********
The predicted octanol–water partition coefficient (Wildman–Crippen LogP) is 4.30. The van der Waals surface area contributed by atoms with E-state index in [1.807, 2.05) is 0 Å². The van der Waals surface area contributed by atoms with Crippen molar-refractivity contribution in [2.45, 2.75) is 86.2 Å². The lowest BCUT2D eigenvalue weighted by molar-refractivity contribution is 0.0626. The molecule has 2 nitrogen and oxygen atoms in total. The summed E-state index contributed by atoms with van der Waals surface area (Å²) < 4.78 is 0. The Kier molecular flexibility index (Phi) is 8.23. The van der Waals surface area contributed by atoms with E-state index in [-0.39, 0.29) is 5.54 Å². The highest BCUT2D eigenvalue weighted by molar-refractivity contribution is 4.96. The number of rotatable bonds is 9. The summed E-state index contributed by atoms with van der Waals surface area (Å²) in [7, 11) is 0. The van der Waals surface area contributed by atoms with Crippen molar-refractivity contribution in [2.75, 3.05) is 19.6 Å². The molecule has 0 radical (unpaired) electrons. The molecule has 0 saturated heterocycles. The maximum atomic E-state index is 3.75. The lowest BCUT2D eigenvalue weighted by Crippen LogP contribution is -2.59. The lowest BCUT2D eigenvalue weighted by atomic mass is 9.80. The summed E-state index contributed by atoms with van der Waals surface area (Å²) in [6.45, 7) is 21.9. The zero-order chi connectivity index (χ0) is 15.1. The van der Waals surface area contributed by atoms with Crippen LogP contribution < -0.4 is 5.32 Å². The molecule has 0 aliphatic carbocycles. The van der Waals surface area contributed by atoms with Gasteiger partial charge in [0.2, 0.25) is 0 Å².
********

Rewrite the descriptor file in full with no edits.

The predicted octanol–water partition coefficient (Wildman–Crippen LogP) is 4.30. The van der Waals surface area contributed by atoms with E-state index in [1.807, 2.05) is 0 Å². The van der Waals surface area contributed by atoms with Crippen molar-refractivity contribution in [2.45, 2.75) is 86.2 Å². The lowest BCUT2D eigenvalue weighted by molar-refractivity contribution is 0.0626. The molecule has 2 nitrogen and oxygen atoms in total. The summed E-state index contributed by atoms with van der Waals surface area (Å²) < 4.78 is 0. The Kier molecular flexibility index (Phi) is 8.23. The van der Waals surface area contributed by atoms with E-state index in [-0.39, 0.29) is 5.54 Å². The highest BCUT2D eigenvalue weighted by molar-refractivity contribution is 4.96. The number of rotatable bonds is 9. The summed E-state index contributed by atoms with van der Waals surface area (Å²) in [7, 11) is 0. The van der Waals surface area contributed by atoms with Crippen molar-refractivity contribution in [2.75, 3.05) is 19.6 Å². The molecule has 0 radical (unpaired) electrons. The molecule has 0 saturated heterocycles. The maximum atomic E-state index is 3.75. The lowest BCUT2D eigenvalue weighted by Crippen LogP contribution is -2.59. The lowest BCUT2D eigenvalue weighted by atomic mass is 9.80. The summed E-state index contributed by atoms with van der Waals surface area (Å²) in [6.45, 7) is 21.9. The zero-order chi connectivity index (χ0) is 15.1. The van der Waals surface area contributed by atoms with Crippen LogP contribution < -0.4 is 5.32 Å². The molecule has 0 aliphatic carbocycles. The van der Waals surface area contributed by atoms with Gasteiger partial charge in [0.2, 0.25) is 0 Å².